Predictive modelling of transport decisions and resources optimisation in pre-hospital setting using machine learning techniques

Hassan Farhat, Ahmed Makhlouf, Padarath Gangaram, Kawther El Aifa, Ian Howland, Fatma Babay Ep Rekik, Cyrine Abid, Mohamed Chaker Khenissi, Nicholas Castle, Loua Al-Shaikh, Moncef Khadhraoui, Imed Gargouri, James Laughton, Guillaume Alinier

Research output: Contribution to journalArticlepeer-review


The global evolution of pre-hospital care systems faces dynamic challenges, particularly in multinational settings. Machine learning (ML) techniques enable the exploration of deeply embedded data patterns for improved patient care and resource optimisation. This study’s objective was to accurately predict cases that necessitated transportation versus those that did not, using ML techniques, thereby facilitating efficient resource allocation.

ML algorithms were utilised to predict patient transport decisions in a Middle Eastern national pre-hospital emergency medical care provider. A comprehensive dataset comprising 93,712 emergency calls from the 999-call centre was analysed using R programming language. Demographic and clinical variables were incorporated to enhance predictive accuracy. Random Forest (RF), Support Vector Machine (SVM), Extreme Gradient Boosting (XGBoost), and Adaptive Boosting (AdaBoost) algorithms were trained and validated.

All the trained algorithm models, particularly XGBoost (Accuracy = 83.1%), correctly predicted patients’ transportation decisions. Further, they indicated statistically significant patterns that could be leveraged for targeted resource deployment. Moreover, the specificity rates were high; 97.96% in RF and 95.39% in XGBoost, minimising the incidence of incorrectly identified “Transported” cases (False Positive).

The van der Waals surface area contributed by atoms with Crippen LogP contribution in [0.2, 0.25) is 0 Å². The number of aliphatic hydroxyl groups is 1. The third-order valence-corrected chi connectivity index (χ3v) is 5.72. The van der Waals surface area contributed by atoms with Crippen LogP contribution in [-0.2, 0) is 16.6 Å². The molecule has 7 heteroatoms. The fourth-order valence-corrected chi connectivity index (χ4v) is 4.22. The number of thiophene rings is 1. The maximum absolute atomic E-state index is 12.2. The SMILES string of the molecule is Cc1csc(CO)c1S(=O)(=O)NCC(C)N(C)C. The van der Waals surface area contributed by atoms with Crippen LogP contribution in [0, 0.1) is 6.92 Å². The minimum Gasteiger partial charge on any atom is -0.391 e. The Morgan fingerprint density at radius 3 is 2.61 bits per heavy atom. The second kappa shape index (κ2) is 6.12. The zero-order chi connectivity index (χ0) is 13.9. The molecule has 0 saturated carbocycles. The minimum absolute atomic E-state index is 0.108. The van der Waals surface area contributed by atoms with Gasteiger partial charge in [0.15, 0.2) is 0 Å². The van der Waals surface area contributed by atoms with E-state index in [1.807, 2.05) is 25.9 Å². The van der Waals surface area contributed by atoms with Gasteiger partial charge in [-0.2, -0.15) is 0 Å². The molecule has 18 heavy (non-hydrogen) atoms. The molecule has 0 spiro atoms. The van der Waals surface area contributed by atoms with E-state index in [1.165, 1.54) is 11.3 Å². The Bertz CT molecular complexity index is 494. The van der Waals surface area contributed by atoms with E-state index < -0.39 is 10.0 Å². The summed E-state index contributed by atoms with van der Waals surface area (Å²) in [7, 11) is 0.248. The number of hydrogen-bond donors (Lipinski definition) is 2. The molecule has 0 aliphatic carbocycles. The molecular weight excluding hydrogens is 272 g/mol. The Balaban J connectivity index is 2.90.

The study identified the transformative potential of ML algorithms in enhancing the quality of pre-hospital care in Qatar. The high predictive accuracy of the employed models suggested actionable avenues for day and time-specific resource planning and patient triaging, thereby having potential to contribute to pre-hospital quality, safety, and value improvement. These findings pave the way for more nuanced, data-driven quality improvement interventions with significant implications for future operational strategies.
Original languageEnglish
Article numbere0301472
Number of pages17
JournalPLoS One
Issue number5
Publication statusPublished - 3 May 2024
Externally publishedYes

Cite this